The Saint-Jean-Baptiste Society of Montreal launched a petition December 12, 2013, to denounce the 'Francophobia' trend they consider disturbing and growing in English Canada and Quebec.
Credits: EMMANUEL DELACOUR/24 HEURES/AGENCE QMI
MONTREAL – The Montreal chapter of the Quebec nationalist group, the Saint-Jean-Baptiste society, claims that there is a growing anti-Quebec strain among media organizations in Canada and on social networking websites.
The group released a report last week listing instances where it claims francophone Quebecers are “demonized, stigmatized, and denigrated” by anglophone Canadians.
The society, whose mission is to ensure that the French language remains predominant in Quebec, calls this phenomenon “francophobia.”
President Mario Beaulieu told QMI Agency on Sunday that only a “minority” of the English-language population in and outside Quebec hold ardent anti-Quebec views.
However, he said, examples of “francophobia are becoming so prevalent that we have to act.”
The report, entitled United Against Francophobia, received the support of prominent Quebecers including former premier Bernard Landry.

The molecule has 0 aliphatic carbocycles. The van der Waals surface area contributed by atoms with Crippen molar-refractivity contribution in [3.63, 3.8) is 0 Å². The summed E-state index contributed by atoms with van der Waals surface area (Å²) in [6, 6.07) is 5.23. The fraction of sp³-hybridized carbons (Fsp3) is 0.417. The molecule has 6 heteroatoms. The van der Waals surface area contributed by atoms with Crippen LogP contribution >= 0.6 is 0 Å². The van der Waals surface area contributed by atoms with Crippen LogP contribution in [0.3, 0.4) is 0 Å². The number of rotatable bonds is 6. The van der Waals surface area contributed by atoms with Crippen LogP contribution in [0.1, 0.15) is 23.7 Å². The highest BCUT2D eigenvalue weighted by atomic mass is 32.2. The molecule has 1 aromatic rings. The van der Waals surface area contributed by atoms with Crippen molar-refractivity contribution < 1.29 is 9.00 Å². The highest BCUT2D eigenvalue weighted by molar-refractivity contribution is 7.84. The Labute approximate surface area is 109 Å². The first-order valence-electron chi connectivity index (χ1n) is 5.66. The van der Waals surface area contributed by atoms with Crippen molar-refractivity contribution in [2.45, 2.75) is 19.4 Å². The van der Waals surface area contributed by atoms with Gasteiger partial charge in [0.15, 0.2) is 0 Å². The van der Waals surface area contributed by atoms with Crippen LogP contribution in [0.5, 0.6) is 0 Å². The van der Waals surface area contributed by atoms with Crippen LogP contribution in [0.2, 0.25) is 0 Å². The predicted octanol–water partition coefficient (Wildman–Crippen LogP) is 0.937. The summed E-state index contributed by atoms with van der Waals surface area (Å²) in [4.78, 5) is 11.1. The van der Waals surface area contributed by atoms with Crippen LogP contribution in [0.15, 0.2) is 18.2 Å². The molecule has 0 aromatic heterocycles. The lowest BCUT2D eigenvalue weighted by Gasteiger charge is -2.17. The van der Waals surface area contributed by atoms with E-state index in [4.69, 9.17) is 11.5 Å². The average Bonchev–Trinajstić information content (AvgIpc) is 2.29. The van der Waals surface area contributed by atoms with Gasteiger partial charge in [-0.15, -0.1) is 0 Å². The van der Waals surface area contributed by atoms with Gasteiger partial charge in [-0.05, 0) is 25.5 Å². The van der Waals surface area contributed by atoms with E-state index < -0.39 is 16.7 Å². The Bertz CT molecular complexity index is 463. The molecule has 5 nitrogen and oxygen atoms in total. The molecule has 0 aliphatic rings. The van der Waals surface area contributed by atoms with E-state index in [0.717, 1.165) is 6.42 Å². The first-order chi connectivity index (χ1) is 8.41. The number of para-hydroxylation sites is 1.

The 26-page document reads mostly as a cherry-picked list of quotes from anglophones that are highly critical of the Parti Quebecois’ policies such as separation, language and the secularism charter.
The most extreme examples cited in the report come from the comment sections of Canadian media websites or from Facebook posts, some which portrayed Quebec Premier Pauline Marois with a Hitler moustache.
While most of the examples are current, one francophobia quote was plucked from a 1989 Peter Stockland piece in the Toronto Sun where he reportedly wrote “to hear people talk about Quebec culture would give
Herman Goering the desire to brandish his revolver.”
Beaulieu said that he plans to tour the province and hold conferences on the issue of francophobia.
He said he’d also like to tour English Canada.